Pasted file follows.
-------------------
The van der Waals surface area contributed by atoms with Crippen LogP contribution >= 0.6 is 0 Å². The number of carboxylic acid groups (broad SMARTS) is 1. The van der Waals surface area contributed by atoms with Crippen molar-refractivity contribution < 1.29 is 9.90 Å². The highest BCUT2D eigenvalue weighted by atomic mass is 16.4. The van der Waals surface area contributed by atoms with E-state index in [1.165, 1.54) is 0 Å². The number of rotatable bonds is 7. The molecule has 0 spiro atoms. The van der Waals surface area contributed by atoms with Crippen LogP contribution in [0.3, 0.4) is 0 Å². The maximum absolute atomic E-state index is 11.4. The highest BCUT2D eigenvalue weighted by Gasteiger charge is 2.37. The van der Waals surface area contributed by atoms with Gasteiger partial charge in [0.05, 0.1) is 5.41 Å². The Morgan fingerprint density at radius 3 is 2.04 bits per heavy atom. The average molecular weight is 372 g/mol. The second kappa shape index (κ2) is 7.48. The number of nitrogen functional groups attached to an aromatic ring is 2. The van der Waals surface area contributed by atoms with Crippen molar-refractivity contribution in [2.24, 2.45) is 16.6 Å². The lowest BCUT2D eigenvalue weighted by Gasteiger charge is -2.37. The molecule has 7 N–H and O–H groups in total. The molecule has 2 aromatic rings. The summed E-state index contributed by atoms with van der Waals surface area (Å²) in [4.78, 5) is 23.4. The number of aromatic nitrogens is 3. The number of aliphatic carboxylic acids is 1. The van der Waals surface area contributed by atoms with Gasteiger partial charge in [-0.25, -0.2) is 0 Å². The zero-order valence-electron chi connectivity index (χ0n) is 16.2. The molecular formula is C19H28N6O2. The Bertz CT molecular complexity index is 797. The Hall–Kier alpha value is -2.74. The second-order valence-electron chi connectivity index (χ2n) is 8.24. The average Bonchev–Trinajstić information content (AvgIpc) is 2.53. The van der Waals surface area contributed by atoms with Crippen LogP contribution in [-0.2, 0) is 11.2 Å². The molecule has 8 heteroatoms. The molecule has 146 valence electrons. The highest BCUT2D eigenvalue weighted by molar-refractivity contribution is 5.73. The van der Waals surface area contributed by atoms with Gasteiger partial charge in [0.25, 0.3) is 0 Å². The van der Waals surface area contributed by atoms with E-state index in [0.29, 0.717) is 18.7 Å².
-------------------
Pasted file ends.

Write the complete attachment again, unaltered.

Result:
The van der Waals surface area contributed by atoms with Crippen LogP contribution >= 0.6 is 0 Å². The number of carboxylic acid groups (broad SMARTS) is 1. The van der Waals surface area contributed by atoms with Crippen molar-refractivity contribution < 1.29 is 9.90 Å². The highest BCUT2D eigenvalue weighted by atomic mass is 16.4. The van der Waals surface area contributed by atoms with E-state index in [1.165, 1.54) is 0 Å². The number of rotatable bonds is 7. The molecule has 0 spiro atoms. The van der Waals surface area contributed by atoms with Crippen LogP contribution in [0.3, 0.4) is 0 Å². The maximum absolute atomic E-state index is 11.4. The highest BCUT2D eigenvalue weighted by Gasteiger charge is 2.37. The van der Waals surface area contributed by atoms with Gasteiger partial charge in [0.05, 0.1) is 5.41 Å². The Morgan fingerprint density at radius 3 is 2.04 bits per heavy atom. The average molecular weight is 372 g/mol. The second kappa shape index (κ2) is 7.48. The number of nitrogen functional groups attached to an aromatic ring is 2. The van der Waals surface area contributed by atoms with Crippen molar-refractivity contribution in [2.24, 2.45) is 16.6 Å². The lowest BCUT2D eigenvalue weighted by Gasteiger charge is -2.37. The molecule has 7 N–H and O–H groups in total. The molecule has 2 aromatic rings. The summed E-state index contributed by atoms with van der Waals surface area (Å²) in [4.78, 5) is 23.4. The number of aromatic nitrogens is 3. The number of aliphatic carboxylic acids is 1. The van der Waals surface area contributed by atoms with Gasteiger partial charge in [-0.25, -0.2) is 0 Å². The zero-order valence-electron chi connectivity index (χ0n) is 16.2. The molecular formula is C19H28N6O2. The Bertz CT molecular complexity index is 797. The Hall–Kier alpha value is -2.74. The second-order valence-electron chi connectivity index (χ2n) is 8.24. The average Bonchev–Trinajstić information content (AvgIpc) is 2.53. The van der Waals surface area contributed by atoms with Crippen LogP contribution in [-0.2, 0) is 11.2 Å². The molecule has 8 heteroatoms. The molecule has 146 valence electrons. The highest BCUT2D eigenvalue weighted by molar-refractivity contribution is 5.73. The van der Waals surface area contributed by atoms with Gasteiger partial charge in [0.25, 0.3) is 0 Å². The van der Waals surface area contributed by atoms with E-state index in [0.29, 0.717) is 18.7 Å².